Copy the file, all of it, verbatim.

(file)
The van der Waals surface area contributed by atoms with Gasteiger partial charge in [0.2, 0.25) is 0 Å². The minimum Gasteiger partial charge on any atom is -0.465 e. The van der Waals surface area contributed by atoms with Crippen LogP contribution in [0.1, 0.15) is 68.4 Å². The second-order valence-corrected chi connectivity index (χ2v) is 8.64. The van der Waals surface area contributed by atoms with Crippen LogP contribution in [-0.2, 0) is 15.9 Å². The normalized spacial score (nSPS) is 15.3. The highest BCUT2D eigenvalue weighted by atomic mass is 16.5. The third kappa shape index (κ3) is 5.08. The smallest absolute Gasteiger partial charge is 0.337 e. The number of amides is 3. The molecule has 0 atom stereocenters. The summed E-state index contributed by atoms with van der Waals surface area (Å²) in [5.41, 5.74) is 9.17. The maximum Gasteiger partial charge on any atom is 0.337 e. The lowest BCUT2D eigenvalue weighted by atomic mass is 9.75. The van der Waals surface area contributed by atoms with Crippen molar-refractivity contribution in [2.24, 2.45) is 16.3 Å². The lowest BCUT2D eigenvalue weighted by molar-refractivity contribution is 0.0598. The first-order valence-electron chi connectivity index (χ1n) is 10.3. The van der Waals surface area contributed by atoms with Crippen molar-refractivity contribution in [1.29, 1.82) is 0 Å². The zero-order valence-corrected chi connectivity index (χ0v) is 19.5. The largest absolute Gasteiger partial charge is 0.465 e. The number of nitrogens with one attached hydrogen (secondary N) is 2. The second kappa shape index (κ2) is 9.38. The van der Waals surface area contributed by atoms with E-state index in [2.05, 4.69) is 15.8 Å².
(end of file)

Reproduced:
The van der Waals surface area contributed by atoms with Gasteiger partial charge in [0.2, 0.25) is 0 Å². The minimum Gasteiger partial charge on any atom is -0.465 e. The van der Waals surface area contributed by atoms with Crippen LogP contribution in [0.1, 0.15) is 68.4 Å². The second-order valence-corrected chi connectivity index (χ2v) is 8.64. The van der Waals surface area contributed by atoms with Crippen LogP contribution in [-0.2, 0) is 15.9 Å². The normalized spacial score (nSPS) is 15.3. The highest BCUT2D eigenvalue weighted by atomic mass is 16.5. The third kappa shape index (κ3) is 5.08. The smallest absolute Gasteiger partial charge is 0.337 e. The number of amides is 3. The molecule has 0 atom stereocenters. The summed E-state index contributed by atoms with van der Waals surface area (Å²) in [5.41, 5.74) is 9.17. The maximum Gasteiger partial charge on any atom is 0.337 e. The lowest BCUT2D eigenvalue weighted by atomic mass is 9.75. The van der Waals surface area contributed by atoms with Crippen molar-refractivity contribution in [2.24, 2.45) is 16.3 Å². The lowest BCUT2D eigenvalue weighted by molar-refractivity contribution is 0.0598. The first-order valence-electron chi connectivity index (χ1n) is 10.3. The van der Waals surface area contributed by atoms with Crippen molar-refractivity contribution in [1.29, 1.82) is 0 Å². The zero-order valence-corrected chi connectivity index (χ0v) is 19.5. The largest absolute Gasteiger partial charge is 0.465 e. The number of nitrogens with one attached hydrogen (secondary N) is 2. The second kappa shape index (κ2) is 9.38. The van der Waals surface area contributed by atoms with E-state index in [2.05, 4.69) is 15.8 Å².